Open source desktop 3D printer manufacture Prusa Research introduced a fascinating new feature in their slicing software that attempts to resolve the eternal trade off between quality of print and print speed in 3D printing.
Normally, you select a single layer height for the entire print. The 3D model is sliced into layers of that size and all are printed equally. However, if the layer size is small, you get a finely detailed print that takes forever to complete; while a larger layer size provides a quick, rough print. There’s no in between unless you select an intermediate layer height that offers mediocre speed and mediocre quality, hardly an optimal result.
Now Prusa Research has provided a freshly modified version of Slic3r, the open source 3D print slicing tool, that includes what they call “Smooth Variable Layer Height”, or “SVLH”. The idea is that the layer height can change dynamically during the print operation. If that’s possible, then you could increase the layer height for vertical sections where detail is unimportant, or decrease the layer height for sections requiring finer detail.
This is particularly important for gradual sloping surfaces, where a very visible “stair stepping” effect often occurs.
The concept is an old one, but for some reason it hasn’t been popularly implemented. Prusa explains:
The idea to vary a layer height to improve the finish of sloping surfaces is certainly not new. A paper by Pandey, Reddy and Dhand 2003 gives an extensive overview of algorithms to vary the layer height to limit the surface roughness, Florens Wasserfall integrated automatic layer height into his experimental Slic3r in the year 2014 as a part of his diploma thesis and Autodesk has shown their flavour of the variable layer height algorithm during the last year.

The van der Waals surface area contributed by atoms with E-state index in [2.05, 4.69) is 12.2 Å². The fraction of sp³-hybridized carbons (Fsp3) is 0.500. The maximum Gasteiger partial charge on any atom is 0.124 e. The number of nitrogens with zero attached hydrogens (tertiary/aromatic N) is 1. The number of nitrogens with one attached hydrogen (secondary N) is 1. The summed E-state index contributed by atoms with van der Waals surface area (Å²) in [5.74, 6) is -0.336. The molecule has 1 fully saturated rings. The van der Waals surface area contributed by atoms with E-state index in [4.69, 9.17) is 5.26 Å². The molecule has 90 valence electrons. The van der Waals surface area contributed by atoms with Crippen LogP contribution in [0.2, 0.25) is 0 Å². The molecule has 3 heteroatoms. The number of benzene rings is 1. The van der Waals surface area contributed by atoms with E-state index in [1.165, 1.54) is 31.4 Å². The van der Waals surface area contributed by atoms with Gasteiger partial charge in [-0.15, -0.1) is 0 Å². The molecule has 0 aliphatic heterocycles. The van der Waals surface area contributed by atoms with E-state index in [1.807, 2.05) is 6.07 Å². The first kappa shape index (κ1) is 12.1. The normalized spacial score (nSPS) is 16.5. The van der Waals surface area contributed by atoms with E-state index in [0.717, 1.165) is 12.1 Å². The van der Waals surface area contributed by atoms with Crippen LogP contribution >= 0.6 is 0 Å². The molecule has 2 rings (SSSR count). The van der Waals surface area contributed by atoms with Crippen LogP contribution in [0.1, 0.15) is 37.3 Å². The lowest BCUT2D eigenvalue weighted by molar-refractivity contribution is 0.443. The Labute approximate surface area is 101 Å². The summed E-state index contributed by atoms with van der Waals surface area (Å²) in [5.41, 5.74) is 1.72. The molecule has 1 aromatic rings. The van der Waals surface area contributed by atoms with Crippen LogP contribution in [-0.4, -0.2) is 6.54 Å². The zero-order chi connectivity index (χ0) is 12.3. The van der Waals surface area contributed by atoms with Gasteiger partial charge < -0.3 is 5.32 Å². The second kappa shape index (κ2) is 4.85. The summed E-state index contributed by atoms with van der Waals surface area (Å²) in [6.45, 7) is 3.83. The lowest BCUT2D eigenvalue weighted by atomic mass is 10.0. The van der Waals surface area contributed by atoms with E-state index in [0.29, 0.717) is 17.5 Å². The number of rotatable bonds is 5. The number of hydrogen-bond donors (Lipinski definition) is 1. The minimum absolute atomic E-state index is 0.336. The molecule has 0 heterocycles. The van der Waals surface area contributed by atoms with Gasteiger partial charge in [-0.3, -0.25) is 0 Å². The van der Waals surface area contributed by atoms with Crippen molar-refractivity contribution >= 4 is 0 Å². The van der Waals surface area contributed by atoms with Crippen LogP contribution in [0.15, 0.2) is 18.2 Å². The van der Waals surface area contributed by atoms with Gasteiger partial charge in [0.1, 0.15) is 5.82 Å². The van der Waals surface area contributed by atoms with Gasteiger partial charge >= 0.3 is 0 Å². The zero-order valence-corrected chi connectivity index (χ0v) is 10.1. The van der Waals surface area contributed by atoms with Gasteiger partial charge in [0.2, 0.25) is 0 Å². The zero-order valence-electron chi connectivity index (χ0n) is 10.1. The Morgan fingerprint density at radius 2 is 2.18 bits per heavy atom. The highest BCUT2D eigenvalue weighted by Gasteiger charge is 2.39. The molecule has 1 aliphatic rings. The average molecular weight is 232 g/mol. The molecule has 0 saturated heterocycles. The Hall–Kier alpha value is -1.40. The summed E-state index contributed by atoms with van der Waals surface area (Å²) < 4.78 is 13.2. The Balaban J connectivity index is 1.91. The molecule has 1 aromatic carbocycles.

Josef Prusa believes their implementation is the only one that currently is available for general use, saying:
I am very thrilled we were able to produce the first practical solution for FFF 3D printers with such stunning results.
And the results are quite dramatic. This video shows how it works:
The differing layer heights are not generated automatically, but rely on the operator to select sizes for different vertical sections of the print as seen here.
This image shows the different quality levels and the corresponding print times. As you can see, the SVLH print wasn’t quite as fast as the fully coarse model, but it provided great quality at a speed faster than the finely layered print.
The software is available now at Prusa Research. Get smoothing now!
Via Prusa Research